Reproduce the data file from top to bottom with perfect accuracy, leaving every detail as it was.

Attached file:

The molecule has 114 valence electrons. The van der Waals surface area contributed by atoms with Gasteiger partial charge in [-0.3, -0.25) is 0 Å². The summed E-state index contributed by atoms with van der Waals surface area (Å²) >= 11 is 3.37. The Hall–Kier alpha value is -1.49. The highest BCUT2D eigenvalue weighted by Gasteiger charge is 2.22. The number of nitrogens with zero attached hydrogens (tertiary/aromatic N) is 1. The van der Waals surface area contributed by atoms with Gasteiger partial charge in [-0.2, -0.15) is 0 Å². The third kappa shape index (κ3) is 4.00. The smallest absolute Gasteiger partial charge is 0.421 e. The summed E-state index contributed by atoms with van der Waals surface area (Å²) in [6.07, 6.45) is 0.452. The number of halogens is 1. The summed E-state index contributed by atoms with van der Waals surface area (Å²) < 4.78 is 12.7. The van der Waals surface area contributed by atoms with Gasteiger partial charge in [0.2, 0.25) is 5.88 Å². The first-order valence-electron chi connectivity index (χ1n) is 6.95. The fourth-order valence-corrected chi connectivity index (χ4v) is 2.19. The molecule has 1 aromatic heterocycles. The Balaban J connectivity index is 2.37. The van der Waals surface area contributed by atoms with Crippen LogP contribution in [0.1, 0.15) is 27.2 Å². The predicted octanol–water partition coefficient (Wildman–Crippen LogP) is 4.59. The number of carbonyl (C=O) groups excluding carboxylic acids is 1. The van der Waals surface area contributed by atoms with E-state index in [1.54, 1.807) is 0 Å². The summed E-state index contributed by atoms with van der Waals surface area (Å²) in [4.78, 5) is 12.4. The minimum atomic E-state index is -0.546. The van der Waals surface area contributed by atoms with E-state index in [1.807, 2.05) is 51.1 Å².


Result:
The molecule has 114 valence electrons. The van der Waals surface area contributed by atoms with Gasteiger partial charge in [-0.3, -0.25) is 0 Å². The summed E-state index contributed by atoms with van der Waals surface area (Å²) >= 11 is 3.37. The Hall–Kier alpha value is -1.49. The highest BCUT2D eigenvalue weighted by Gasteiger charge is 2.22. The number of nitrogens with zero attached hydrogens (tertiary/aromatic N) is 1. The van der Waals surface area contributed by atoms with Gasteiger partial charge in [-0.2, -0.15) is 0 Å². The third kappa shape index (κ3) is 4.00. The smallest absolute Gasteiger partial charge is 0.421 e. The summed E-state index contributed by atoms with van der Waals surface area (Å²) in [6.07, 6.45) is 0.452. The number of halogens is 1. The summed E-state index contributed by atoms with van der Waals surface area (Å²) < 4.78 is 12.7. The van der Waals surface area contributed by atoms with Gasteiger partial charge in [0.2, 0.25) is 5.88 Å². The first-order valence-electron chi connectivity index (χ1n) is 6.95. The fourth-order valence-corrected chi connectivity index (χ4v) is 2.19. The molecule has 1 aromatic heterocycles. The Balaban J connectivity index is 2.37. The van der Waals surface area contributed by atoms with Crippen LogP contribution in [0.1, 0.15) is 27.2 Å². The predicted octanol–water partition coefficient (Wildman–Crippen LogP) is 4.59. The number of carbonyl (C=O) groups excluding carboxylic acids is 1. The van der Waals surface area contributed by atoms with E-state index in [1.54, 1.807) is 0 Å². The summed E-state index contributed by atoms with van der Waals surface area (Å²) in [4.78, 5) is 12.4. The minimum atomic E-state index is -0.546. The van der Waals surface area contributed by atoms with E-state index in [1.807, 2.05) is 51.1 Å².